Wellbeing

How To Get Into Cooking When You Live Off Takeaway

Millions of us tune in nightly to witness the food-induced melodrama of Masterchef year after year. Cookbooks still top the Australian non-fiction book sales.

So why do one in three of us still prefer to eat out – at a cafe, food court, club, pub, literally anywhere (including home-delivery) – instead of cooking at home?

While it takes time and dedication to manage cooking three meals, seven days a week, it’s not Mission Impossible. Being able to make your own decisions about what you eat is one of the most indispensable skills you can develop. Prepare to toss that feeling of take-out fatigue.

Meal planning 

Think of it as menu-planning for a place you don’t have to queue around the block for: Your House. How you plan might vary if you live alone, as part of a larger household, or somewhere in between. Love Food Hate Waste has a weekly template you can use as a guide to fill in. If seven days is too full on, you could focus on just doing dinners or specific days of the week. For recipe inspiration, Taste is an excellent resource, with plenty of recipes for beginner cooks.

Next, check your fridge and pantry: what’s run out? Make a list and take it to the grocery store or your local markets. If you’re worried about shopping hungry and impulse buying, eat a snack before you leave the house.

Meal planning is good for two things: figuring out portion sizes for your meals, and making sure you’re getting a varied and balanced diet of all the different food groups. Nutrition Australia has a guide on recommended daily dietary intakes if you’re not sure.

Meat tends to be expensive, so try to work out if there are vegetarian meals you can make that can be added to with easily-stored ingredients (think lentils, chickpeas, salad leaves, herbs). And some meal items can have multiple purposes – for example, dips make great snacks as well as salad toppers.

Keep a draft grocery list on your Notes app that you can keep updating when you notice you’re running out of food staples, or need to switch over to another brand – Future You can thank yourself later.

Meal prep

While it may not seem thrilling, prepping ahead saves you time, money and helps you stick to your meal-related goals. Firstly, conquer multitasking in the kitchen. Taking hours to get a meal cooked the first few times can be discouraging, so try to get comfortable starting off multiple processes alongside each other. For example, something can be baking in the oven while you might be cooking on the stove, and working on an ingredient on the countertop.

Cutting corners is okay for beginners, especially if your aim is to spend less time in the kitchen – buy your veggies pre-cut, or pre-made sauces to cut down in-the-kitchen time.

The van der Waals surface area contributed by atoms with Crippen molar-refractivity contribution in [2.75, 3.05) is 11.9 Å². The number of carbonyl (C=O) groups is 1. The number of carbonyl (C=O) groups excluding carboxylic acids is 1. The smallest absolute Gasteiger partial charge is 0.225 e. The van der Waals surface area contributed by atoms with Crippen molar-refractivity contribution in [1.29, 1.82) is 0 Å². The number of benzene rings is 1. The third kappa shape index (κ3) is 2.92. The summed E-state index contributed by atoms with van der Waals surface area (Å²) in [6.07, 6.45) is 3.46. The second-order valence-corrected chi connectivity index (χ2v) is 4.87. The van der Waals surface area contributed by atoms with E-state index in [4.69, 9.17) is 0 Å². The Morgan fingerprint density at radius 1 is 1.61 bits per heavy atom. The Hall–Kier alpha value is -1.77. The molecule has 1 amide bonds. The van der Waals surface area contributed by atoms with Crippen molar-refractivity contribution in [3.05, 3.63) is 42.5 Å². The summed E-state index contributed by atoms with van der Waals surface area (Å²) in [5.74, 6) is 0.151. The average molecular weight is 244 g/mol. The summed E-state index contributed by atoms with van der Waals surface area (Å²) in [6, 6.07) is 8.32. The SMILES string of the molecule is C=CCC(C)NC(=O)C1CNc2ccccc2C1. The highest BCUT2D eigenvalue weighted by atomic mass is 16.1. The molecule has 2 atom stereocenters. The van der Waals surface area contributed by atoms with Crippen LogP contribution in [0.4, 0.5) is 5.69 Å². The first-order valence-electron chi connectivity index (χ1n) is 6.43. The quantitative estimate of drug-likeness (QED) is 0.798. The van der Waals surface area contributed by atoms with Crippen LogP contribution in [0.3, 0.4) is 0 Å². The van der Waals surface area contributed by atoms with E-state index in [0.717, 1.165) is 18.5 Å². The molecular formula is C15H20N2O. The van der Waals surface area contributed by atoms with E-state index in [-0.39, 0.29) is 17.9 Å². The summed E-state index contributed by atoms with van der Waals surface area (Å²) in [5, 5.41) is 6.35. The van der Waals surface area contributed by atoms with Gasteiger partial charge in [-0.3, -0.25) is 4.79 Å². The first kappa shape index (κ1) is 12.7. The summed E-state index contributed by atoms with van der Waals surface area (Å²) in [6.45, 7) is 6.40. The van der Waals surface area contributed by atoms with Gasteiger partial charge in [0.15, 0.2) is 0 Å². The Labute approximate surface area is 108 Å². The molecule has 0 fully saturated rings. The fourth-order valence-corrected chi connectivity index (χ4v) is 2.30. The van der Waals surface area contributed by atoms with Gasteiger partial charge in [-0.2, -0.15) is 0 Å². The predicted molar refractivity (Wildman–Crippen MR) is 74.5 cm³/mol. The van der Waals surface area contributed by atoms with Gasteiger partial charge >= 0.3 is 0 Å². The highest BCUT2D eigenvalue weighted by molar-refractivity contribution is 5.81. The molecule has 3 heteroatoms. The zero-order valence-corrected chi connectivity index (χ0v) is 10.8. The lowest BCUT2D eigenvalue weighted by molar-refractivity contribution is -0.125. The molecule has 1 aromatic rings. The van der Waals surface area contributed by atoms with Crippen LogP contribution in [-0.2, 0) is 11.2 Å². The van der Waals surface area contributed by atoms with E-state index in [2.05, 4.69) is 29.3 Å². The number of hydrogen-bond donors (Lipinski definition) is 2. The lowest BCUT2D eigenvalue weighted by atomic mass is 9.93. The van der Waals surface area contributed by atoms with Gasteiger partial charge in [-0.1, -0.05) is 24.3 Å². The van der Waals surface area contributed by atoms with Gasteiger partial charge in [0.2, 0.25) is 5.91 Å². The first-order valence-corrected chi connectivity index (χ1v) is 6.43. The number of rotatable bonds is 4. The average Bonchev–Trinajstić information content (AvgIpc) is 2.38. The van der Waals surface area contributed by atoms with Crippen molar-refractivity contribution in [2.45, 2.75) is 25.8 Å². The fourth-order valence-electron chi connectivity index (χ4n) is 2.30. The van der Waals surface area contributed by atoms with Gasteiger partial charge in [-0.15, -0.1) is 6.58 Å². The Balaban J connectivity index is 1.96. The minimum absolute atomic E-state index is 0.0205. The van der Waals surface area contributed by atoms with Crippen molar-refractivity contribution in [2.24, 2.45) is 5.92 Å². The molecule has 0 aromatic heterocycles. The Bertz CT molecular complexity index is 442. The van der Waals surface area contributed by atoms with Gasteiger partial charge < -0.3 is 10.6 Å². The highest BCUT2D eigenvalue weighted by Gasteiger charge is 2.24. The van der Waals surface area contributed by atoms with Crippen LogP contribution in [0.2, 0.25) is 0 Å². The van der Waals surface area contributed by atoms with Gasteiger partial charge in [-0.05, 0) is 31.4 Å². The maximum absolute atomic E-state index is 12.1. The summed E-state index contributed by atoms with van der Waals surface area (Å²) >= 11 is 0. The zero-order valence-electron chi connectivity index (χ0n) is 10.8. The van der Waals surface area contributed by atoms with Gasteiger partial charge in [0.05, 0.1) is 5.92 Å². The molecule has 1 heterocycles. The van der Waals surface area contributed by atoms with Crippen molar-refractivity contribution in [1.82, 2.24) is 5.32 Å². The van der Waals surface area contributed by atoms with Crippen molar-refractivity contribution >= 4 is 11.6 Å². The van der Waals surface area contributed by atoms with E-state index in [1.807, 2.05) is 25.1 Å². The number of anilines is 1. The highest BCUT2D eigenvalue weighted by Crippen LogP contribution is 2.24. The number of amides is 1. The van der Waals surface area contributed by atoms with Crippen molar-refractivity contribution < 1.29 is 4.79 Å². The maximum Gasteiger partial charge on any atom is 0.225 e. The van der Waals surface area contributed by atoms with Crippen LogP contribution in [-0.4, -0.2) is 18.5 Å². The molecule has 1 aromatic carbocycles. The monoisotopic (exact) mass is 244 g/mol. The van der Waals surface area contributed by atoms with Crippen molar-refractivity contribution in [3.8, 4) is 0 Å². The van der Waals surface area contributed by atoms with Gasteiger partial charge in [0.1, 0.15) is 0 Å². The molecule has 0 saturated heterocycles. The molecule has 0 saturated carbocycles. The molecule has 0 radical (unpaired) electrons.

Time management is the biggest hurdle in meal prep: think about doing meal prep on the weekends so you can have meals ready to go for at least the start of each week, and try getting into the habit of using a timer.

When you get home with fresh produce, instead of packing them away, pre-chop and store them in advance for that weeknight stir fry or soup. Grains such as brown rice or quinoa can also be made in advance if you make a double or triple batch and portion it up according to your household meal sizes.

Good quality food containers are your friends – they help you freeze, reheat and easily portion out your meals, as well as keep your fridge tidy. Try to find varying sizes for meals, snacks, salads and yoghurt. Dry snacks can go in a ziplock bag.

Food storage 

So you’ve made all this delicious food – but what if it goes off before you get a chance to enjoy it? The rules differ depending on where the food goes and what kind of food item it is. As a general rule, if you’ve made too much, try freezing it for later.

To delve deep into the A-Z of food storage, a handy document can be accessed through Make Dirt Not Waste.

The long-term benefits of being a home cook connoisseur 

Simple life admin like sorting our meals out in advance are the best things we can do for our health and wellbeing. It gives us freedom and flexibility. Taking an afternoon off to prep a meal well in advance can save us making all our decisions based on needing food ASAP, especially at the end of a long day or through a difficult time.

With more free time on your hands, you can win back some focus to spend on things that are important to you – your personal relationships, your career, or learning and development. It’s a victory worth feasting on – preferably, with a home-cooked meal made by you.


Nathania is a writer, video editor and snack enthusiast based in Melbourne. You can find her on Twitter @unicornology